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An Integrated Modeling Study on the Effects of Mineral Dust and Sea Salt Particles on Clouds and Precipitation : Volume 10, Issue 10 (14/10/2010)

By Solomos, S.

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Book Id: WPLBN0003972162
Format Type: PDF Article :
File Size: Pages 56
Reproduction Date: 2015

Title: An Integrated Modeling Study on the Effects of Mineral Dust and Sea Salt Particles on Clouds and Precipitation : Volume 10, Issue 10 (14/10/2010)  
Author: Solomos, S.
Volume: Vol. 10, Issue 10
Language: English
Subject: Science, Atmospheric, Chemistry
Collections: Periodicals: Journal and Magazine Collection, Copernicus GmbH
Publication Date:
Publisher: Copernicus Gmbh, Göttingen, Germany
Member Page: Copernicus Publications


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Levin, Z., Kallos, G., Nenes, A., Tremback, C., Astitha, M., Kushta, J., & Solomos, S. (2010). An Integrated Modeling Study on the Effects of Mineral Dust and Sea Salt Particles on Clouds and Precipitation : Volume 10, Issue 10 (14/10/2010). Retrieved from

Description: University of Athens, School of Physics, University of Athens Campus, Bldg. Phys-5, 15784 Athens, Greece. The amount of airborne particles that will nucleate and form cloud droplets under specific atmospheric conditions, depends on their number concentration, size distribution and chemical composition. Aerosol is affected by primary particle emissions, gas-phase precursors, their transformation and interaction with atmospheric constituents, clouds and dynamics. A comprehensive assessment of these interactions requires an integrated approach; most studies however decouple aerosol processes from cloud and atmospheric dynamics and cannot account for all the feedbacks involved in aerosol-cloud-climate interactions. This study addresses aerosol-cloud-climate interactions with the Integrated Community Limited Area Modeling System (ICLAMS) that includes online parameterization of the physical and chemical processes between air quality and meteorology. ICLAMS is an extended version of the Regional Atmospheric Modeling System (RAMS) and it has been designed for coupled air quality – meteorology studies. Model sensitivity tests for a single-cloud study as well as for a case study over the Eastern Mediterranean illustrate the importance of aerosol properties in cloud formation and precipitation. Mineral dust particles are often coated with soluble material such as sea-salt, thus exhibiting increased CCN efficiency. Increasing the percentage of salt-coated dust particles by 15% in the model resulted in more vigorous convection and more intense updrafts. The clouds that were formed extended about 3 km higher and the initiation of precipitation was delayed by one hour. Including on-line parameterization of the aerosol effects improved the model bias for the twenty-four hour accumulated precipitation by 7%. However, the spatial distribution and the amounts of precipitation varied greatly between the different aerosol scenarios. These results indicate the large portion of uncertainty that remains unresolved and the need for more accurate description of aerosol feedbacks in atmospheric models and climate change predictions.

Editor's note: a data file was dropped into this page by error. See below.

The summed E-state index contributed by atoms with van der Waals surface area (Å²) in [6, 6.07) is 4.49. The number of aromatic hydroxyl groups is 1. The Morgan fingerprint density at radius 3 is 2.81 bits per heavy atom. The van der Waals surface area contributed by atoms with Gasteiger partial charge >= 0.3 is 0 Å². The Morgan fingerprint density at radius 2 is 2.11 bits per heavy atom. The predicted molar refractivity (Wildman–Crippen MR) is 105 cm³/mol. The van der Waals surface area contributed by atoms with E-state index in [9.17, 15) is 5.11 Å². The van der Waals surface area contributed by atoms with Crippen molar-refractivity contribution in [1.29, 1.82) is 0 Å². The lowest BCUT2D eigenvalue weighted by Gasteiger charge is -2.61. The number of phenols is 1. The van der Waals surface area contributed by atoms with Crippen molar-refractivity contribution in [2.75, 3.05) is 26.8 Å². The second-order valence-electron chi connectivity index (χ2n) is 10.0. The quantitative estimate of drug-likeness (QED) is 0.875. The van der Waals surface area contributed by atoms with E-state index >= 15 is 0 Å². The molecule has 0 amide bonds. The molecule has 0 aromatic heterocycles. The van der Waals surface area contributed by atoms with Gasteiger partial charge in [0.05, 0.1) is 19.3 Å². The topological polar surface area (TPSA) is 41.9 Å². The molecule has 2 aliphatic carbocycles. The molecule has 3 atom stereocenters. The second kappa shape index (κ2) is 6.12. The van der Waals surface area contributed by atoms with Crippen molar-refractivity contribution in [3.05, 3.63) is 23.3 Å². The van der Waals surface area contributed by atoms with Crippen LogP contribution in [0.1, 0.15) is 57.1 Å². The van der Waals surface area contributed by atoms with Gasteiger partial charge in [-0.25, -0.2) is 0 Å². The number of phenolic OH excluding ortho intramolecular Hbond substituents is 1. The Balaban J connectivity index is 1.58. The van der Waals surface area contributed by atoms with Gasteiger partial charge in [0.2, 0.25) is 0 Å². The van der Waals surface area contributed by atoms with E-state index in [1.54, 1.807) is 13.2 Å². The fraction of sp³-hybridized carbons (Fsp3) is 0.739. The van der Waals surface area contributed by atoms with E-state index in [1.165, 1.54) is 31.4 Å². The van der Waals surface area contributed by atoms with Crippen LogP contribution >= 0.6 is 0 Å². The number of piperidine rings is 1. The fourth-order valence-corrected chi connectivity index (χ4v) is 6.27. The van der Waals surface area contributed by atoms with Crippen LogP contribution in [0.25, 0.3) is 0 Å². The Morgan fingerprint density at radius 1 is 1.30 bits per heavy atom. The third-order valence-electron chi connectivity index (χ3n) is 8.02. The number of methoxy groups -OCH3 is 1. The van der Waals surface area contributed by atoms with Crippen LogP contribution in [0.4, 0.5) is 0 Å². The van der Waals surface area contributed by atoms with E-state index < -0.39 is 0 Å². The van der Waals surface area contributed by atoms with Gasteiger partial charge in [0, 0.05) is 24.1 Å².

An integrated modeling study on the effects of mineral dust and sea salt particles on clouds and precipitation

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